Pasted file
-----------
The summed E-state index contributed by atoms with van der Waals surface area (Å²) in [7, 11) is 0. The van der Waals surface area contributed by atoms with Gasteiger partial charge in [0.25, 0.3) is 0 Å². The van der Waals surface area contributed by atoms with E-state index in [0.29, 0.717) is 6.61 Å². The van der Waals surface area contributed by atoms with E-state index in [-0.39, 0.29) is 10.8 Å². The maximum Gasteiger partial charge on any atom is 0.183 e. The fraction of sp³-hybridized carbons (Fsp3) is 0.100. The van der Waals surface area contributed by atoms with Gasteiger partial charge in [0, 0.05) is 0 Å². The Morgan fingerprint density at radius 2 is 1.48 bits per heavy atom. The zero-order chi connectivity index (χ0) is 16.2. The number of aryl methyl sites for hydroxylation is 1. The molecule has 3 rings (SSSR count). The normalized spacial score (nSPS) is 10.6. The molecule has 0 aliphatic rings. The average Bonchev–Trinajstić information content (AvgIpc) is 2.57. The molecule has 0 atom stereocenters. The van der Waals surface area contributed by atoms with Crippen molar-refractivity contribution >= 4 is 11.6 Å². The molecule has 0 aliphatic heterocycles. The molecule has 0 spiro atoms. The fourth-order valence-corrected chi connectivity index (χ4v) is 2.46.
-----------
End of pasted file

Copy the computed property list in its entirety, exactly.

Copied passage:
The summed E-state index contributed by atoms with van der Waals surface area (Å²) in [7, 11) is 0. The van der Waals surface area contributed by atoms with Gasteiger partial charge in [0.25, 0.3) is 0 Å². The van der Waals surface area contributed by atoms with E-state index in [0.29, 0.717) is 6.61 Å². The van der Waals surface area contributed by atoms with E-state index in [-0.39, 0.29) is 10.8 Å². The maximum Gasteiger partial charge on any atom is 0.183 e. The fraction of sp³-hybridized carbons (Fsp3) is 0.100. The van der Waals surface area contributed by atoms with Gasteiger partial charge in [0, 0.05) is 0 Å². The Morgan fingerprint density at radius 2 is 1.48 bits per heavy atom. The zero-order chi connectivity index (χ0) is 16.2. The number of aryl methyl sites for hydroxylation is 1. The molecule has 3 rings (SSSR count). The normalized spacial score (nSPS) is 10.6. The molecule has 0 aliphatic rings. The average Bonchev–Trinajstić information content (AvgIpc) is 2.57. The molecule has 0 atom stereocenters. The van der Waals surface area contributed by atoms with Crippen molar-refractivity contribution >= 4 is 11.6 Å². The molecule has 0 aliphatic heterocycles. The molecule has 0 spiro atoms. The fourth-order valence-corrected chi connectivity index (χ4v) is 2.46.